Following his demobilization after World War I he became Executive Officer of the Oregon National Guard. From 1934 to 1935 he was Vice President of the National Guard Association, and from 1935 to 1936 he was its President. In February 1942 he was relieved of assignment as commanding general of the 82d Infantry Brigade and made assistant commander of the 41st Division. In February 1943 he was assigned to Headquarters, Services of Supply, in the Southwest Pacific Area, and a month later was given command of Base Section 17, at Sydney, Australia. In February 1945 he was hospitalized at Barnes General Hospital, Vancouver Barracks, Washington and in July 1945 was assigned to the Infantry Replacement Training Center at Fort McClellan, Alabama.

 

BRIG. GEN. EDWIN A. ZUNDEL

Edwin Albert Zundel was born at Greensbure, Pennsylvania, on 29 March 1893. He was graduated from the United States Military Academy with a Bachelor of Science degree and commissioned second lieutenant of Field Artillery on 12 June 1915.  He served on border duty at Fort Sam Houston, Fort Bliss and Laredo, Texas, and then at Nogales, Arizona, with various Field Artillery regiments from June 1915 to June 1917. He was promoted to first lieutenant on 1 July 1916 and to captain on 15 May 1917. He then joined the 11th Field Artillery at Douglas, Arizona, and from September to December 1917 was detailed to Leon Springs, Texas, for duty at the 2d Officers' Training Camp, after which he returned to Douglas to rejoin the 11th Field Artillery. From February to May 1918, he was a student at the School of Fire, Fort Sill, Oklahoma, and then rejoined the 11th Field Artillery.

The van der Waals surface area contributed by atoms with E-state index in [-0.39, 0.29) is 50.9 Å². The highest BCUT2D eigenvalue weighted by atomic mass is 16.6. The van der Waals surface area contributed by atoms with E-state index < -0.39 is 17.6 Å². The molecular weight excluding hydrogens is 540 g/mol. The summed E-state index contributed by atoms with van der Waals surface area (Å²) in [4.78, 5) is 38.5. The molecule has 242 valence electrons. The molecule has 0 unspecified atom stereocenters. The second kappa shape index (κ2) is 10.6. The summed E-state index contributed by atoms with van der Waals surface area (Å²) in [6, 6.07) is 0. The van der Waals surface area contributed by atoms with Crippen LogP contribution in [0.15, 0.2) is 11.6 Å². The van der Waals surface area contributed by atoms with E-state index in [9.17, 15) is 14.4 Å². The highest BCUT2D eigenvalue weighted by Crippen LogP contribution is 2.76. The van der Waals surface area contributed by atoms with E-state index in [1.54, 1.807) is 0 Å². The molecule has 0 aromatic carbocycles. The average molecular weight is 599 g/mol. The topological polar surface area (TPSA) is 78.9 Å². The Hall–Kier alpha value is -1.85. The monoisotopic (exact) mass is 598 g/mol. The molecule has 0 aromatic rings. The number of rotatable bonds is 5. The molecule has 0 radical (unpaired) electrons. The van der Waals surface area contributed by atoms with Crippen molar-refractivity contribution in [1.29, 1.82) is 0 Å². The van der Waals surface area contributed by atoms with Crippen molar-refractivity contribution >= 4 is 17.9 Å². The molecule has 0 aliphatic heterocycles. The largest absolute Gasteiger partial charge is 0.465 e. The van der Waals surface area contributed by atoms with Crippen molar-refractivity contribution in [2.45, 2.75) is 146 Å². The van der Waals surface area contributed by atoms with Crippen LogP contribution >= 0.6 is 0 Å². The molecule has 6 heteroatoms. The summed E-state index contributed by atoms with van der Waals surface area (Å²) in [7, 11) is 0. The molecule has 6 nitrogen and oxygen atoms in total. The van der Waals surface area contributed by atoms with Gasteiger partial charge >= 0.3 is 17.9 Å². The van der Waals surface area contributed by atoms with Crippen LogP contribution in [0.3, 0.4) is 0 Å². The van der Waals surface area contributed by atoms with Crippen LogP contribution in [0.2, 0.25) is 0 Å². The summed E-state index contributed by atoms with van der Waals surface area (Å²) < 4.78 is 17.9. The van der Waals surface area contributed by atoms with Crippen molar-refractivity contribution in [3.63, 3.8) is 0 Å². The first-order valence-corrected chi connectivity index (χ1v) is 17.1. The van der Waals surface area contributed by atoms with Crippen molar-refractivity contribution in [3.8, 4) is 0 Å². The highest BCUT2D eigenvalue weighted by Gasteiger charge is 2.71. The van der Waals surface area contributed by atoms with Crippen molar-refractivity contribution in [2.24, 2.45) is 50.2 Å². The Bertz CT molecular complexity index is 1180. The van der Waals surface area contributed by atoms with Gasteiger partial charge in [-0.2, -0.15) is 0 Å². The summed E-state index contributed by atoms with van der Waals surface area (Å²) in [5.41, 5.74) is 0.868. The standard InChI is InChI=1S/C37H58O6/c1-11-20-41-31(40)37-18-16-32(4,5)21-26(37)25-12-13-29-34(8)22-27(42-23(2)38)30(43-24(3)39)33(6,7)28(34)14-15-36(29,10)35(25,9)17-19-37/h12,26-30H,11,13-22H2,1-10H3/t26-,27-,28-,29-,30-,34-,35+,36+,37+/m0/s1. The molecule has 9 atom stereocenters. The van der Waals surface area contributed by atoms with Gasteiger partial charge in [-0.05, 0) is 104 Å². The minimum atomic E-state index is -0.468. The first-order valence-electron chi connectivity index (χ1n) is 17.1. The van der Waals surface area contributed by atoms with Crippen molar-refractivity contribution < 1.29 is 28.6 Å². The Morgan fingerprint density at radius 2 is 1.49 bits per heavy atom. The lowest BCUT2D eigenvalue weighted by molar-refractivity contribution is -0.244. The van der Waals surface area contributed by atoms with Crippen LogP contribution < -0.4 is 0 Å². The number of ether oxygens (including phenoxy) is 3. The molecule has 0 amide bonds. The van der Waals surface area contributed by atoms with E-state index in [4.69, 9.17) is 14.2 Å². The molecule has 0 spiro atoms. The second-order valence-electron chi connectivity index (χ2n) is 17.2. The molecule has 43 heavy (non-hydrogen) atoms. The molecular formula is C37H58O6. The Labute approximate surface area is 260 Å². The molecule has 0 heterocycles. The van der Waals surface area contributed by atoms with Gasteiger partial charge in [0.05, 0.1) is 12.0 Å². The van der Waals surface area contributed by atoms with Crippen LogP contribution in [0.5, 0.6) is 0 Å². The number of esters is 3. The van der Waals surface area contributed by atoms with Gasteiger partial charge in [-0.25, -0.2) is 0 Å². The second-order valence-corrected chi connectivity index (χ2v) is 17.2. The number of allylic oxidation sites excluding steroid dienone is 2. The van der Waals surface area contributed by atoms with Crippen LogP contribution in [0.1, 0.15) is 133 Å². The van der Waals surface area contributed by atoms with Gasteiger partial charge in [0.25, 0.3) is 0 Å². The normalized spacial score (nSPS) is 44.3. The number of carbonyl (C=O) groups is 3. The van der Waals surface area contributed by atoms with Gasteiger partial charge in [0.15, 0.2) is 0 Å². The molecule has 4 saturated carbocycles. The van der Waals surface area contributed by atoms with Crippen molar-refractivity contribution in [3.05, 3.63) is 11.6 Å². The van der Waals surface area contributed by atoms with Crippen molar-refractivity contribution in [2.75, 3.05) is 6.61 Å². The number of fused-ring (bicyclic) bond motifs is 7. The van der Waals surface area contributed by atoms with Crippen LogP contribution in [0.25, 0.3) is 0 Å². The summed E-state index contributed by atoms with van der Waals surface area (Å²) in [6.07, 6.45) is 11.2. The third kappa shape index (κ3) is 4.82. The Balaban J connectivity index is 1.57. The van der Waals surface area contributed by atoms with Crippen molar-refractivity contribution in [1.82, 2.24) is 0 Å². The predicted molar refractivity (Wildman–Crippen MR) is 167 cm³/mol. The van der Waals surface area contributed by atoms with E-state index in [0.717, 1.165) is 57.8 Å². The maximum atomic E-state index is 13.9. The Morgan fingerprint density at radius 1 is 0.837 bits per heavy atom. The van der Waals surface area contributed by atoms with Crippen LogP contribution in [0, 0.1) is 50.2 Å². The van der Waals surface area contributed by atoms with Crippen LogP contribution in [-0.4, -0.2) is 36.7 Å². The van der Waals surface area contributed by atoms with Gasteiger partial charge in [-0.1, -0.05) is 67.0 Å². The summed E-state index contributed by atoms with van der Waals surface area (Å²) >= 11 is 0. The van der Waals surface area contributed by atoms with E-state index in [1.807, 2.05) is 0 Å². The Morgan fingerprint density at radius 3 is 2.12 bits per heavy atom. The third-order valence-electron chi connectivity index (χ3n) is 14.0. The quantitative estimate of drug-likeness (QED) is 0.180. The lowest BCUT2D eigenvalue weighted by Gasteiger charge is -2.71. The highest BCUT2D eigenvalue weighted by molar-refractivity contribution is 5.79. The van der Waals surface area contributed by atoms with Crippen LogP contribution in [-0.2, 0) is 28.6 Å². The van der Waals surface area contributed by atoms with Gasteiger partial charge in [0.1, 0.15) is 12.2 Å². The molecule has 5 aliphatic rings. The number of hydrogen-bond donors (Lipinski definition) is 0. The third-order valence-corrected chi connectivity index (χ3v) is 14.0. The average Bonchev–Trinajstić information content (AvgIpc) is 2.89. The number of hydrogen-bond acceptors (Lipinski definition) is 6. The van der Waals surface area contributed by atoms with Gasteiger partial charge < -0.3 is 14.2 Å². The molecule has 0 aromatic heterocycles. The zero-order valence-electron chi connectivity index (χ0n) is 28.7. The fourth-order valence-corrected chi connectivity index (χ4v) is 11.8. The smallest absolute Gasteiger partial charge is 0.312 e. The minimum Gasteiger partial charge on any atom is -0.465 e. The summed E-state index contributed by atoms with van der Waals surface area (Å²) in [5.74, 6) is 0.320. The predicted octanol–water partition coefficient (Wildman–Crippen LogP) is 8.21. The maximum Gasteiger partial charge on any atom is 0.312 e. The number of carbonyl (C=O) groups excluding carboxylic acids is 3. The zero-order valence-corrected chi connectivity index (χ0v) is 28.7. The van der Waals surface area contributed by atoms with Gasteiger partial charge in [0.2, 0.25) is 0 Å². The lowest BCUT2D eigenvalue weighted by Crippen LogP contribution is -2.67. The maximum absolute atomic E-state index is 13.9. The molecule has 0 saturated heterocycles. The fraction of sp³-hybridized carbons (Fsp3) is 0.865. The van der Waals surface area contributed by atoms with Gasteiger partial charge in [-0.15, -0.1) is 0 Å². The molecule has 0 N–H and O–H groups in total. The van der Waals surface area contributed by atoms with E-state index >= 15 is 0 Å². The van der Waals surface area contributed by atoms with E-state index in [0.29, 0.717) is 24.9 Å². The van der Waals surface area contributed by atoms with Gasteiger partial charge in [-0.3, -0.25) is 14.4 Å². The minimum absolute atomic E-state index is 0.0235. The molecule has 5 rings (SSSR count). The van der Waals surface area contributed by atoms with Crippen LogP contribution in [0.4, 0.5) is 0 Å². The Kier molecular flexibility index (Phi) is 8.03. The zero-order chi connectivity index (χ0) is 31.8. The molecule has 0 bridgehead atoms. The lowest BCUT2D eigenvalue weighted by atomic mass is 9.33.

He was promoted to major (temporary) on 3 July 1918 and that month sailed to France with his regiment. The following month he became a battalion commander of the 78th Field Artillery, at Valdahon, France. From November 1918 to April 1919, he served as a battalion commander of the 305th Field Artillery, and then returned to the United States. While stationed in France he participated in engagements in the Meuse-Argonne and Defensive Sector. His next assignment was at Camp Meade, Maryland, where he served as assistant camp judge advocate until November 1919, when he moved to San Antonio, Texas, as assistant to the zone supply officer. From January to May 1920, he was assistant to the depot quartermaster, San Antonio GeneralSupply Depot, and then sailed to Hawaii, where he was named assistant to the department quartermaster at Headquarters, Hawaiian Department, in Honolulu. Meanwhile, he had reverted to captain on 6 May 1920 but was promoted to major on 1 July that same year. He joined the 13th Field Artillery at Schofield Barracks, Hawaii, in October 1920, as a battalion commander, and served in this capacity until he returned to the United States in July 1923.